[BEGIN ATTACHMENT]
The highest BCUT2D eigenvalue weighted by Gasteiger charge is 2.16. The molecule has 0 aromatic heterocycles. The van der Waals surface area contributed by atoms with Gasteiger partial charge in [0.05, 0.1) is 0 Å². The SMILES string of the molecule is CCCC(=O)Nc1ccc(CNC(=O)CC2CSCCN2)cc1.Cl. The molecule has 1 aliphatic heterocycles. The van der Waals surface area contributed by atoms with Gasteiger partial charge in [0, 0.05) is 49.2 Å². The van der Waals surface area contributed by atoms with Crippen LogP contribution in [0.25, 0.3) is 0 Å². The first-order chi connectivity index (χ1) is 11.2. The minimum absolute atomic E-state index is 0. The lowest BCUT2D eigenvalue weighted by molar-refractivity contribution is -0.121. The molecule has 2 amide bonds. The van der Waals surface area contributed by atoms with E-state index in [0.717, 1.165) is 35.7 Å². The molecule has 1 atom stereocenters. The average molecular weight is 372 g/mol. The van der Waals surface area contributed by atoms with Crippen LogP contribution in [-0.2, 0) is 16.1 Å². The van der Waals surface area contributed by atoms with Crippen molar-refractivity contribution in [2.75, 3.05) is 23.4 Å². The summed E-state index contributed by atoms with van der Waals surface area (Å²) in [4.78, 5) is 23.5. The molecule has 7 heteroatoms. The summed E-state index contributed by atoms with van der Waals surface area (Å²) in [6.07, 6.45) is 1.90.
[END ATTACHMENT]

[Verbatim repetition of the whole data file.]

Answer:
The highest BCUT2D eigenvalue weighted by Gasteiger charge is 2.16. The molecule has 0 aromatic heterocycles. The van der Waals surface area contributed by atoms with Gasteiger partial charge in [0.05, 0.1) is 0 Å². The SMILES string of the molecule is CCCC(=O)Nc1ccc(CNC(=O)CC2CSCCN2)cc1.Cl. The molecule has 1 aliphatic heterocycles. The van der Waals surface area contributed by atoms with Gasteiger partial charge in [0, 0.05) is 49.2 Å². The van der Waals surface area contributed by atoms with Crippen LogP contribution in [0.25, 0.3) is 0 Å². The first-order chi connectivity index (χ1) is 11.2. The minimum absolute atomic E-state index is 0. The lowest BCUT2D eigenvalue weighted by molar-refractivity contribution is -0.121. The molecule has 2 amide bonds. The van der Waals surface area contributed by atoms with E-state index in [0.717, 1.165) is 35.7 Å². The molecule has 1 atom stereocenters. The average molecular weight is 372 g/mol. The van der Waals surface area contributed by atoms with Crippen LogP contribution in [-0.2, 0) is 16.1 Å². The van der Waals surface area contributed by atoms with Crippen molar-refractivity contribution in [2.75, 3.05) is 23.4 Å². The summed E-state index contributed by atoms with van der Waals surface area (Å²) in [4.78, 5) is 23.5. The molecule has 7 heteroatoms. The summed E-state index contributed by atoms with van der Waals surface area (Å²) in [6.07, 6.45) is 1.90.